How To Reduce Heat Loss From Your Home

Reducing heat loss from your home is an important part of reduce your homes energy and electricity consumption, thereby reducing your monthly bills. We’ve put together a list of our best tips to ensure that your home is making the best use of the energy you’re putting in and not losing heat unnecessarily to the outside.

Reduce Drafts And Air Leakage

  • Have your window and door frame’s caulking checked at least once a year. Draughts through cracks in the caulking around your windows and doors can lead to significant heat loss.
    • A great time to check your caulking is when you repaint the exterior of your home as redoing the caulking will often lead to white smudges around the frames.
  • Make sure that all of your windows close and seal properly. Damaged hinges, sliders or latches can cause gaps which allow the warm air to escape.
  • If you have a chimney, close it off when you are not using it. An open chimney creates an upward draft which literally sucks the warm air out of your home. If your chimney does not have a shut-off mechanism, you can buy specially designed stuffers and inflatable “balloons” which block off your chimney. Just remember to remove them before using your fireplace again!
  • Install good quality air vents which are not simply open to the outside of your home. Proper air vents, like these passyfier vents from Sovereign Chemicals, don’t allow drafts to pass through them but rather gently bleed air and moisture through them to the outside of your home.
  • Make sure that the bathroom or kitchen ventilation fan exhausts have baffles or draft blockers installed onto them so that you don’t get cold air blowing back into your home.

Improve Your Home’s Insulation

  • Double and triple glazed windows are a must for extremely cold regions. Glass is a good conductor of heat and a large amount of heat can be lost very quickly through large windows. By leaving a pocket of air, which is a bad conductor of heat, between the panes of glass, the heat loss through your windows is dramatically reduced.
    • If you can’t afford to install double glazing or your home can’t accommodate it, consider installing insulating window shades or blinds such as honeycomb type double cell insulating blinds. These blinds stop the heat from escaping through the windows during the evening or on less sunny days. You can also get thermal curtain liners installed.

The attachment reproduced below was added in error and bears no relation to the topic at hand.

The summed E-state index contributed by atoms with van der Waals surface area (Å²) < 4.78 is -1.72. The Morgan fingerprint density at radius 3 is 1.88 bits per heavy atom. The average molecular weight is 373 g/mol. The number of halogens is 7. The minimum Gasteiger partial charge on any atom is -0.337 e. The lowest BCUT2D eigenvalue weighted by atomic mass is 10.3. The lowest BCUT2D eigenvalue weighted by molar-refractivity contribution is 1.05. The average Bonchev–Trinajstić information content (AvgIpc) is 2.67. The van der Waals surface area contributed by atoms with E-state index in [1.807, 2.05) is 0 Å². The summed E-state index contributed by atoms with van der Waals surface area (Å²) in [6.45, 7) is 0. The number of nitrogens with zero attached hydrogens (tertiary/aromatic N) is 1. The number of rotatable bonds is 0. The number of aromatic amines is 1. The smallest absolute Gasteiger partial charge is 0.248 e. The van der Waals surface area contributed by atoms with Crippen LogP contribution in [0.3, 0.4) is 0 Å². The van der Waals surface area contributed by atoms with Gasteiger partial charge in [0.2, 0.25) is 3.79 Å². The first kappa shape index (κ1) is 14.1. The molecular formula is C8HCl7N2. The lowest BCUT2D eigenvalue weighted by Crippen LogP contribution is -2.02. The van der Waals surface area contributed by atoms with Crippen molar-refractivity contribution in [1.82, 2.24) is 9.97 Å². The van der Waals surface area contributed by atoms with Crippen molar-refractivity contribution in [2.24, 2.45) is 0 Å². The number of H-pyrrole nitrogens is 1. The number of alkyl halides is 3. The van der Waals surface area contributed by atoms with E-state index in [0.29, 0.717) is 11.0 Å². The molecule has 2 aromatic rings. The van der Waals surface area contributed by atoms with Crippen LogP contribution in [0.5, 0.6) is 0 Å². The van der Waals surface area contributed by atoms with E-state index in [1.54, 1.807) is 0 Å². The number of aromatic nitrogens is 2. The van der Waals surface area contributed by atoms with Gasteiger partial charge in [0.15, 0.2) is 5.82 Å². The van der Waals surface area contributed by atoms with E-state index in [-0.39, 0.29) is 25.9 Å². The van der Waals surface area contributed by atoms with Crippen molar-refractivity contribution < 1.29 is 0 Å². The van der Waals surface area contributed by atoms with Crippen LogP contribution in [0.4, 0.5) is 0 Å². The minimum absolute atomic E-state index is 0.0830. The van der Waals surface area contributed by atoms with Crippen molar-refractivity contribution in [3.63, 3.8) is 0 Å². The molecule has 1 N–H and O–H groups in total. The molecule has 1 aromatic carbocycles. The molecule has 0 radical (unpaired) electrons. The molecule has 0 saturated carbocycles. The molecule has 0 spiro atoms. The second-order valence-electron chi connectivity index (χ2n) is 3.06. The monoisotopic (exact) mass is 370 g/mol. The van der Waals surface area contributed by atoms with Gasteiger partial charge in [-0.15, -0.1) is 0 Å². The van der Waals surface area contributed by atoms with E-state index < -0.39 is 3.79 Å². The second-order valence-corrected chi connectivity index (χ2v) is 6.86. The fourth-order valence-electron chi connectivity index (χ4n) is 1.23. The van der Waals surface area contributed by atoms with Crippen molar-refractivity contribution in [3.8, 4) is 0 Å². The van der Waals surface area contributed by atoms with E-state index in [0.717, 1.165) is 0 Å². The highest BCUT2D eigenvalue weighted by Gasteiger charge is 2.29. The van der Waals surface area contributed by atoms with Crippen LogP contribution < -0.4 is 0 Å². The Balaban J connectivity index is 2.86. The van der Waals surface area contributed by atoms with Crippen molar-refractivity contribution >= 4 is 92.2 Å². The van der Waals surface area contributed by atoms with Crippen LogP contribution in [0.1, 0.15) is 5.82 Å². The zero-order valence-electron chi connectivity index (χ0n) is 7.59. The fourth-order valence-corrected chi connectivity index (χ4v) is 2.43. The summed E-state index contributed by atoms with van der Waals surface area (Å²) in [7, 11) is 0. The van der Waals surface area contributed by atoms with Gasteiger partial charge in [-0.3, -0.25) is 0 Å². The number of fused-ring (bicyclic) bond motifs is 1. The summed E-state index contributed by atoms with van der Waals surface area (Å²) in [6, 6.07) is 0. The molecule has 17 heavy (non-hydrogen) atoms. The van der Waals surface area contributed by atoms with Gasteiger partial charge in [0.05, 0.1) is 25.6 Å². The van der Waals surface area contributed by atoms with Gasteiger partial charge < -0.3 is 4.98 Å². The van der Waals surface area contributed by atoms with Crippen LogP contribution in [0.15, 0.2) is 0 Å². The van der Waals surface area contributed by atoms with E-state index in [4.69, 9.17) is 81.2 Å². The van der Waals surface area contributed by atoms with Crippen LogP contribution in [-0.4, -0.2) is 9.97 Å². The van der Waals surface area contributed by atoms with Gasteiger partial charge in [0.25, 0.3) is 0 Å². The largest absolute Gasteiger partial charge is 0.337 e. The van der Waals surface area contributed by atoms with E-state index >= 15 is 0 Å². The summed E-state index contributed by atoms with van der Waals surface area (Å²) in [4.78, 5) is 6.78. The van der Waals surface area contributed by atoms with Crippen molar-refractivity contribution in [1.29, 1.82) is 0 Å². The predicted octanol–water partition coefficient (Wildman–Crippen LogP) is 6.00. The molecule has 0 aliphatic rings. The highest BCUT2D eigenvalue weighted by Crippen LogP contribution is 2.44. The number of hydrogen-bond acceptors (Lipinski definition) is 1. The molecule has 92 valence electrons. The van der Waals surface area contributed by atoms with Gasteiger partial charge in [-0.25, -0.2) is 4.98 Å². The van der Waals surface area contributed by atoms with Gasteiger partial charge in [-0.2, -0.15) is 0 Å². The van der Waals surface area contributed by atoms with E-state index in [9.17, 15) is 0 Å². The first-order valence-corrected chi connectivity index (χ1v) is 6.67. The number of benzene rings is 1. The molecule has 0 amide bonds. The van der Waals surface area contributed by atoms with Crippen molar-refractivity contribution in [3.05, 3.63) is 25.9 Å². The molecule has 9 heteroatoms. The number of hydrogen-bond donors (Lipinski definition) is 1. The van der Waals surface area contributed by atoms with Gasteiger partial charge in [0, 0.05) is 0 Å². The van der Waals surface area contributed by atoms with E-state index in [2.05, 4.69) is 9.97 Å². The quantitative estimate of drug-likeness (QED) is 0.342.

• Reduce heat loss through your roof by laying down loft insulation material over your ceiling boards. Insulation material is relatively inexpensive and is available from most hardware stores.
    • There’s an easy way to see if you’re losing excessive heat through your roof. Have a look at your roof on a cold and frosty morning. If there are any areas on your roof without frost then you know that you’re losing heat through that area and you should look at improving the insulation.
  • Make sure that all of your radiator pipes and hot water pipes are insulated on the outside or in the service ducts and roof of your home. You’ve just used energy to heat the water up and you don’t want to be losing that heat to the outside of your home unnecessarily.
  • Get your floor properly insulated. According to some studies, up to 10% of your home’s heat can be lost through the floor alone. Wood and carpet floors offer the best insulation, just make sure that your floorboards do not have large gaps between them.

Keep Curtains Open During The Day

Use Effective Heating Methods To Reduce Your Energy Consumption

  • Keep your curtains open during the day in winter to allow the sun into your home. The warmth from the sun can make a big difference to a room’s temperature during the day.
    • This is why property or estate agents advertise north facing houses in the southern hemisphere and south facing houses in the northern hemisphere as being a great benefit.
  • Close the doors to the unused rooms in your home so that your heating system is not working harder to keep a larger volume of air warm.
  • Replace your bathroom exhaust vent fan switches with timers so they are not left running by accident. These exhaust fans typically discharge to the outside of your home or into the ceiling which just wastes the air you’ve warmed up.

If you’re passionate about saving energy around your home, have a look at these 30 energy saving tips for your home.

Have you tried any of the above tips to reduce heat loss from your home? What are some of the other tips and tricks you use? Share them with us in the comments section below.

Michael Klements
Michael Klements
Hi, my name is Michael and I started this blog in 2016 to share my DIY journey with you. I love tinkering with electronics, making, fixing, and building - I'm always looking for new projects and exciting DIY ideas. If you do too, grab a cup of coffee and settle in, I'm happy to have you here.


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